Redundancy replacement is made in a unit of global data line pairs PIOR and PLOW. Also for spare read data line pair SIOR and spare write data line pair SIOW, the spare bit line pairs are disposed in a manner similar to the arrangement shown in FIG. 6. Normal bit line pair BLP and the spare bit line are disposed in a similar manner to each other, and the spare memory cells and normal memory cells are also arranged similarly to each other. In detecting the presence/absence of a failure at the memory cell level, therefore, data of a memory cell in the same position as that of a memory cell in a failure column is written/read. Thus, the occurrence/non-occurrence of data scramble can be discriminated regardless of whether the memory cell of interest is a spare memory cell or a normal memory cell.

For spare read data line pair SIOR, spare preamplifier SPA is disposed. For a spare write data line pair SIOW, a spare write driver SWDV is provided.

Column redundancy control circuit CRC generates spare a data line pair selection signal SIOSEL in accordance with row block address bits RBA0 to RBA3 to multiplexers MUX0 to MUX31 and SMUX. By row block address signal bits RBA0 to RBA3, one of 16 row blocks is specified. Column redundancy control circuit CRC stores the address of a failure column and generates spare data line pair selection signals SIOSEL0 to SIOSEL31 for selecting a global data line pair subject to redundancy replacement for a designated row block. A spare memory cell row and a normal memory cell row are selected simultaneously.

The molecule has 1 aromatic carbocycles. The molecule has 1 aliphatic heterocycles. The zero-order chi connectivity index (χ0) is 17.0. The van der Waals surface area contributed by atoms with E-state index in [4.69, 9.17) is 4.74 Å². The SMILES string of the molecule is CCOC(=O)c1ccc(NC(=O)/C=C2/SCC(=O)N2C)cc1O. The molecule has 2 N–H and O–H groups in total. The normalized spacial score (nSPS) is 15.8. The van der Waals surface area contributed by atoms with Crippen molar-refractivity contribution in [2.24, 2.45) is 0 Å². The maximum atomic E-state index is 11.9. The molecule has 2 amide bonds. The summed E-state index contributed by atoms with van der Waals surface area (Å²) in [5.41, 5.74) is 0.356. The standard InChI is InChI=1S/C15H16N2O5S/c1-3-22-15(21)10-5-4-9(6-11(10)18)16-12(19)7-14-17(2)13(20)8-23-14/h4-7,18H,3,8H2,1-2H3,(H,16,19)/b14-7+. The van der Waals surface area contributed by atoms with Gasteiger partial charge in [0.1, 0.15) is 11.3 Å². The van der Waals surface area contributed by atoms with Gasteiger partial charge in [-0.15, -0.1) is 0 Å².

A read data line pair equalize instruction signal IOREQ is applied to preamplifiers PA0 to PA31 and spare preamplifier SPA, and a write data line pair equalize instruction signal IOWEQ is applied to write drivers WDV0 to WDV31 and spare write driver SWDV. According to equalize instruction signals IOREQ and IOWEQ, read data line pairs PIOR0 to PIOR31, global write data line pairs PIOW0 to PIOW31, spare read data line pair SIOR, and spare write data line pair SIOW are precharged and equalized to, for example, a peripheral power supply voltage level.

Multiplexers MUX0 to MUX31 are provided corresponding to preamplifiers PA0 to PA31, respectively, to select either output signals of corresponding preamplifiers PA0 to PA31 or output data of spare preamplifier SPA in accordance with spare data line selection signals SIOSEL0 to SIOSEL31 in the data reading mode.

Corresponding to multiplexers MUX0 to MUX31, read data latches RDL0 to RDL31 for taking in and outputting a received signal synchronously with a not-shown clock signal are provided. Corresponding to read data latches RDL0 to RDL31, output buffers QB0 to QB31 for outputting data synchronously with a clock signal are provided. Output data bits Q0 to Q31 of output buffers QB0 to QB31 are supplied to the logic and test interface circuit.